Universal Scene Description
For as long as we have been creating digitally synthesized images, we have needed ways to describe the 3D scenes we are synthesizing in a way that is mathematical enough for computers to understand, but which is also understandable and manipulatable by technologists and artists.
This article tells the story of some of the challenges Pixar faced in describing, sharing, and transporting 3D scenes as our pipeline evolved over 25 years, from creating the first feature-length computer animated movie, to making it possible for our productions' artistic visions to keep growing in richness and collaboration. Thus, we present Universal Scene Description (USD), Pixar's open-source software for describing, composing, interchanging, and interacting with incredibly complex 3D scenes.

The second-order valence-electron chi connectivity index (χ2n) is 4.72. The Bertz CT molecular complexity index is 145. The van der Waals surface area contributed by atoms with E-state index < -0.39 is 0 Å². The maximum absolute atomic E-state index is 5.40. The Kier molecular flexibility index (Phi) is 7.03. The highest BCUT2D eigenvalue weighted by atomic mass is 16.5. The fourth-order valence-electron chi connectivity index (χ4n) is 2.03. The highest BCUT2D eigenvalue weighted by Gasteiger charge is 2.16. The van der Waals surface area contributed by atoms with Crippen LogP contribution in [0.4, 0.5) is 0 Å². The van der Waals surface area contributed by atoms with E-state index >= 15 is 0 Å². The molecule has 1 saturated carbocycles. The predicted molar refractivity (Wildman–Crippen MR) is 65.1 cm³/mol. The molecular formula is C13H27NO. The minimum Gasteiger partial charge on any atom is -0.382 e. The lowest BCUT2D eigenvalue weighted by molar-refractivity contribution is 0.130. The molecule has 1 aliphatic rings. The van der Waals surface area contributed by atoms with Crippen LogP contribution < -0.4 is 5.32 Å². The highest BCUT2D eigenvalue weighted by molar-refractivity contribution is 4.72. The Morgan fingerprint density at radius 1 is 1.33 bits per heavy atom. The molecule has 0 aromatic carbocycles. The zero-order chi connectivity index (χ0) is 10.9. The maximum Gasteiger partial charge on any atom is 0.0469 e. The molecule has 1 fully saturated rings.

USD is a cornerstone of Pixar's pipeline and has been on a rapid and broad adoption trajectory, not only in the VFX industry, but also for consumer/Web content and game development.
When Pixar set out to make Toy Story in the early '90s, we had industry-leading, commercially-available products at the front and back of our 3D pipeline - Alias' PowerAnimator at the front for modeling, and Pixar's own RenderMan at the back. But to handle the scale of making a feature-length animation, we needed to invent or improve a suite of custom tools and data formats for everything that needed to happen between modeling and rendering.
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PersonsSteve May (reference)
a bug's life (1998)
Finding Dory (2016)
Toy Story (1995)
Toy Story 3 (2010)